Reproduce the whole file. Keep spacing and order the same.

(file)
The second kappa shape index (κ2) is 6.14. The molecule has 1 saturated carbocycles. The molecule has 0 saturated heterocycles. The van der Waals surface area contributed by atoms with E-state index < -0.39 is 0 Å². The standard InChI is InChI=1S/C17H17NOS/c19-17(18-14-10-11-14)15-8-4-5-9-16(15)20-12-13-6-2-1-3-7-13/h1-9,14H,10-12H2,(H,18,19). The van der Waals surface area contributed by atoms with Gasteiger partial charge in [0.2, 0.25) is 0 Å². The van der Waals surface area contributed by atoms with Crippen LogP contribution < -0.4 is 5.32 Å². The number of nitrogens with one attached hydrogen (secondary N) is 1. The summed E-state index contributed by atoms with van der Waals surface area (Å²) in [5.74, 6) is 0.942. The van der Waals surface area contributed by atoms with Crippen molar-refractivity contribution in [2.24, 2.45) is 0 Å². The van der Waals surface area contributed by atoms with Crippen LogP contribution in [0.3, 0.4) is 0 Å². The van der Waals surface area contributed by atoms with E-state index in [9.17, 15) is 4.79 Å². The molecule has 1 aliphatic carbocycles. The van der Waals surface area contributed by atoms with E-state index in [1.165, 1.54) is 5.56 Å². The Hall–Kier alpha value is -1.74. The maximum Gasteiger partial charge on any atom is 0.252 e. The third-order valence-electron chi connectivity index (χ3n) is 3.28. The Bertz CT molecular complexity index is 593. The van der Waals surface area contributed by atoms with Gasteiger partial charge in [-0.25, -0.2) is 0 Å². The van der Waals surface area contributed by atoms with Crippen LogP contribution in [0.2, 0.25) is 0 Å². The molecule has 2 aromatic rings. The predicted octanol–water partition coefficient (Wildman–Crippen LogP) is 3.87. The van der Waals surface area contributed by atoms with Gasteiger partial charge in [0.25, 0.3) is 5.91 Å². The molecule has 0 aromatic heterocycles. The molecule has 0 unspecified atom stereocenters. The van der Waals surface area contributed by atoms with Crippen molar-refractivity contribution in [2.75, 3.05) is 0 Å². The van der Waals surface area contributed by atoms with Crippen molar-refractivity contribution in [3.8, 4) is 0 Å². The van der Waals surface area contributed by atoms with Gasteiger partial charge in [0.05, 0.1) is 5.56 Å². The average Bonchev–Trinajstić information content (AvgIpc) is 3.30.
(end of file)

The second kappa shape index (κ2) is 6.14. The molecule has 1 saturated carbocycles. The molecule has 0 saturated heterocycles. The van der Waals surface area contributed by atoms with E-state index < -0.39 is 0 Å². The standard InChI is InChI=1S/C17H17NOS/c19-17(18-14-10-11-14)15-8-4-5-9-16(15)20-12-13-6-2-1-3-7-13/h1-9,14H,10-12H2,(H,18,19). The van der Waals surface area contributed by atoms with Gasteiger partial charge in [0.2, 0.25) is 0 Å². The van der Waals surface area contributed by atoms with Crippen LogP contribution < -0.4 is 5.32 Å². The number of nitrogens with one attached hydrogen (secondary N) is 1. The summed E-state index contributed by atoms with van der Waals surface area (Å²) in [5.74, 6) is 0.942. The van der Waals surface area contributed by atoms with Crippen molar-refractivity contribution in [2.24, 2.45) is 0 Å². The van der Waals surface area contributed by atoms with Crippen LogP contribution in [0.3, 0.4) is 0 Å². The van der Waals surface area contributed by atoms with E-state index in [9.17, 15) is 4.79 Å². The molecule has 1 aliphatic carbocycles. The van der Waals surface area contributed by atoms with E-state index in [1.165, 1.54) is 5.56 Å². The Hall–Kier alpha value is -1.74. The maximum Gasteiger partial charge on any atom is 0.252 e. The third-order valence-electron chi connectivity index (χ3n) is 3.28. The Bertz CT molecular complexity index is 593. The van der Waals surface area contributed by atoms with Gasteiger partial charge in [-0.25, -0.2) is 0 Å². The van der Waals surface area contributed by atoms with Crippen LogP contribution in [0.2, 0.25) is 0 Å². The molecule has 2 aromatic rings. The predicted octanol–water partition coefficient (Wildman–Crippen LogP) is 3.87. The van der Waals surface area contributed by atoms with Gasteiger partial charge in [0.25, 0.3) is 5.91 Å². The molecule has 0 aromatic heterocycles. The molecule has 0 unspecified atom stereocenters. The van der Waals surface area contributed by atoms with Crippen molar-refractivity contribution in [2.75, 3.05) is 0 Å². The van der Waals surface area contributed by atoms with Crippen molar-refractivity contribution in [3.8, 4) is 0 Å². The van der Waals surface area contributed by atoms with Gasteiger partial charge in [0.05, 0.1) is 5.56 Å². The average Bonchev–Trinajstić information content (AvgIpc) is 3.30.